The Viking Sewers, the former textile mill that produced some of the world’s most iconic garments from the 1870s to the 1920s, closed in the 1980s after a bankruptcy.
It was demolished in 1999, but its remains were recently uncovered in the New England woods, along with other remnants of the mill.
Today, the Viking Sewer Museum and Library, which has been housed in the old mill since 1996, hosts a variety of exhibitions and events featuring original artifacts.
The museum’s director, Jim Halsey, explained that the Viking sewing gallery is a “sensory center” for the community and that visitors are invited to share their memories of the building.
“The museum was a wonderful place for people to share and experience their Viking history,” Halseys told The Hill.
The Viking sewing museum was established in 1999 and now hosts exhibitions on the history of textile making, the history and future of sewing, and the history, production, and use of sewing equipment.
“There’s a lot of history to it,” Halleys said.
“It’s really something to be excited about.
It’s something that people have always wanted to do.”
Visitors are invited on tour to see the building and the building’s original sewing machine, which was made by the mill and donated to the museum.
Halseies said he is planning to continue touring the building in the future.
The building was constructed in 1885 by James McAllister, who served as a director of the Plymouth & King company, which manufactured fabrics for textile mills around the world.
McAllisters family owned the mill for over 20 years and it had a small stock of machines and other supplies, according to the New Hampshire Historical Society.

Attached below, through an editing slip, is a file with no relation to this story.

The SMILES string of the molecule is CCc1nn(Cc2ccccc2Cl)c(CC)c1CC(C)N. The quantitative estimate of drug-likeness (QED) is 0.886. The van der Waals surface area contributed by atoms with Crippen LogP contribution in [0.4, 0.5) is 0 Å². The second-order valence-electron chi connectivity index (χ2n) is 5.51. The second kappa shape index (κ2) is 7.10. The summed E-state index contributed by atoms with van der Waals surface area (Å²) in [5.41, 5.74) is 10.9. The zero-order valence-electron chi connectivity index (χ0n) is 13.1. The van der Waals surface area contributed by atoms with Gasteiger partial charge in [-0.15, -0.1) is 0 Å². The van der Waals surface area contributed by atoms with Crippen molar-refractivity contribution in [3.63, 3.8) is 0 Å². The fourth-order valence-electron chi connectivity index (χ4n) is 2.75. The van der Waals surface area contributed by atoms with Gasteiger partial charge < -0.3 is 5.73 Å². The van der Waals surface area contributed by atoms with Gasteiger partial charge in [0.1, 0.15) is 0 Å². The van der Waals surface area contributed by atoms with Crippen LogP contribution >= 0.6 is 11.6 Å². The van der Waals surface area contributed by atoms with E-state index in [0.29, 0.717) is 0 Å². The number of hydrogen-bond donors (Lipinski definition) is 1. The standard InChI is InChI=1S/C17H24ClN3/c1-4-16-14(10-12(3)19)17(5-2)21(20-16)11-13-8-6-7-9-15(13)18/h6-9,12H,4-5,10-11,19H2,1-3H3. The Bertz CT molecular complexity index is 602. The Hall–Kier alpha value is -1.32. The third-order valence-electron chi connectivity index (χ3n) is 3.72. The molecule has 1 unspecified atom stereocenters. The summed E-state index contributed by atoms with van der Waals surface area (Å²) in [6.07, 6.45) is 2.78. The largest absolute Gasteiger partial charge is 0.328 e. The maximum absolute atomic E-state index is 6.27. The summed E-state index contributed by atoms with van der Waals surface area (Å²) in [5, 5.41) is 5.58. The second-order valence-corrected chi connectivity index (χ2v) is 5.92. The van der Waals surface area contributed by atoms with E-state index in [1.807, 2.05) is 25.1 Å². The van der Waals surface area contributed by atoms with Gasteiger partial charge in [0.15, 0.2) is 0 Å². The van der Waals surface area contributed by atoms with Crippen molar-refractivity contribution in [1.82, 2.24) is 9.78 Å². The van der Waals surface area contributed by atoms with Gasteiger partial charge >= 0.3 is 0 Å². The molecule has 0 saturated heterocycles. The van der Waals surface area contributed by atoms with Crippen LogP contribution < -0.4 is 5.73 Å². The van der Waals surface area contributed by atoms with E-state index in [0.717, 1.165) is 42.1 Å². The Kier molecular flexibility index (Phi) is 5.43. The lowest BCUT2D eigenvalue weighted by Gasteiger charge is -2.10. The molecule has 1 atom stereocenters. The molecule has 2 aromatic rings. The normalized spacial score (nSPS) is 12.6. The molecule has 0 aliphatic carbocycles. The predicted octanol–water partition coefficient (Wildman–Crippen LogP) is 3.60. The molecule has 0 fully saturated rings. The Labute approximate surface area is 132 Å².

The mill was later converted to a factory for sewing and clothing, where the materials used for the production of fabrics were made.
Halleies said the Viking factory also produced a large amount of clothes for the American Wool Company, the American Clothing Company, and other companies.
In the early 20th century, the building was demolished, and it was torn down to make way for the construction of the new town of Hales Corners, which now sits on the site.
Haleys said he was inspired to take a different route to preserve the building because he grew up in the area and has lived there his entire life.
“I want to preserve it for people,” he said.
He said he hopes to continue his efforts to preserve parts of the museum and museum’s history.
“This building will be the last remaining Viking Sewring Museum in New England.”
Halseying said the museum will host the public’s first tours in the fall.
“We’re going to start this fall with a few tours and then maybe start a series of exhibitions,” he told The New Hampshire Union Leader.
“But it’s going to be the same thing every year.”
Haleies plans to work with the museum to put on the first annual Viking Sewsing Festival, which will take place in 2018.
HALEYS: Viking Sewing Gallery, New England’s first sewing museum, is open for tours now and will be open to the public beginning in the Fall.
Visit the Viking Sweaters museum to learn more about the history behind the building, or find out more about its upcoming exhibition and events.